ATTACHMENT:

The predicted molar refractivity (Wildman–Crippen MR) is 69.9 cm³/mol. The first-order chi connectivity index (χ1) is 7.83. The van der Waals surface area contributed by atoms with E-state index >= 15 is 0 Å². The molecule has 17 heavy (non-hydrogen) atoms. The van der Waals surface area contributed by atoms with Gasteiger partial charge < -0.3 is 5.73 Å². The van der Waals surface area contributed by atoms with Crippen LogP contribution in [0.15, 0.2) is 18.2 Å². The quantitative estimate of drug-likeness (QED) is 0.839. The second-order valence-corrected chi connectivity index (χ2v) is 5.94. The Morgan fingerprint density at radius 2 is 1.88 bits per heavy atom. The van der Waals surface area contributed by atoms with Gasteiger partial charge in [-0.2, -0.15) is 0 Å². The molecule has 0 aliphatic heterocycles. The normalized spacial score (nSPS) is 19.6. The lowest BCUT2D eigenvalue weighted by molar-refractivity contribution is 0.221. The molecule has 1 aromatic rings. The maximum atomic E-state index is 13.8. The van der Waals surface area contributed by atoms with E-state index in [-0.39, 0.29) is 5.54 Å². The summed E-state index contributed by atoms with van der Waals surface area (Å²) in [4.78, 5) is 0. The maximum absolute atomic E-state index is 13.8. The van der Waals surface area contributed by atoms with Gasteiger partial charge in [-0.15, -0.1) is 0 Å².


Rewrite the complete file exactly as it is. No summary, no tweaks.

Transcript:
The predicted molar refractivity (Wildman–Crippen MR) is 69.9 cm³/mol. The first-order chi connectivity index (χ1) is 7.83. The van der Waals surface area contributed by atoms with E-state index >= 15 is 0 Å². The molecule has 17 heavy (non-hydrogen) atoms. The van der Waals surface area contributed by atoms with Gasteiger partial charge < -0.3 is 5.73 Å². The van der Waals surface area contributed by atoms with Crippen LogP contribution in [0.15, 0.2) is 18.2 Å². The quantitative estimate of drug-likeness (QED) is 0.839. The second-order valence-corrected chi connectivity index (χ2v) is 5.94. The Morgan fingerprint density at radius 2 is 1.88 bits per heavy atom. The van der Waals surface area contributed by atoms with Gasteiger partial charge in [-0.2, -0.15) is 0 Å². The molecule has 0 aliphatic heterocycles. The normalized spacial score (nSPS) is 19.6. The lowest BCUT2D eigenvalue weighted by molar-refractivity contribution is 0.221. The molecule has 1 aromatic rings. The maximum atomic E-state index is 13.8. The van der Waals surface area contributed by atoms with E-state index in [-0.39, 0.29) is 5.54 Å². The summed E-state index contributed by atoms with van der Waals surface area (Å²) in [4.78, 5) is 0. The maximum absolute atomic E-state index is 13.8. The van der Waals surface area contributed by atoms with Gasteiger partial charge in [-0.15, -0.1) is 0 Å².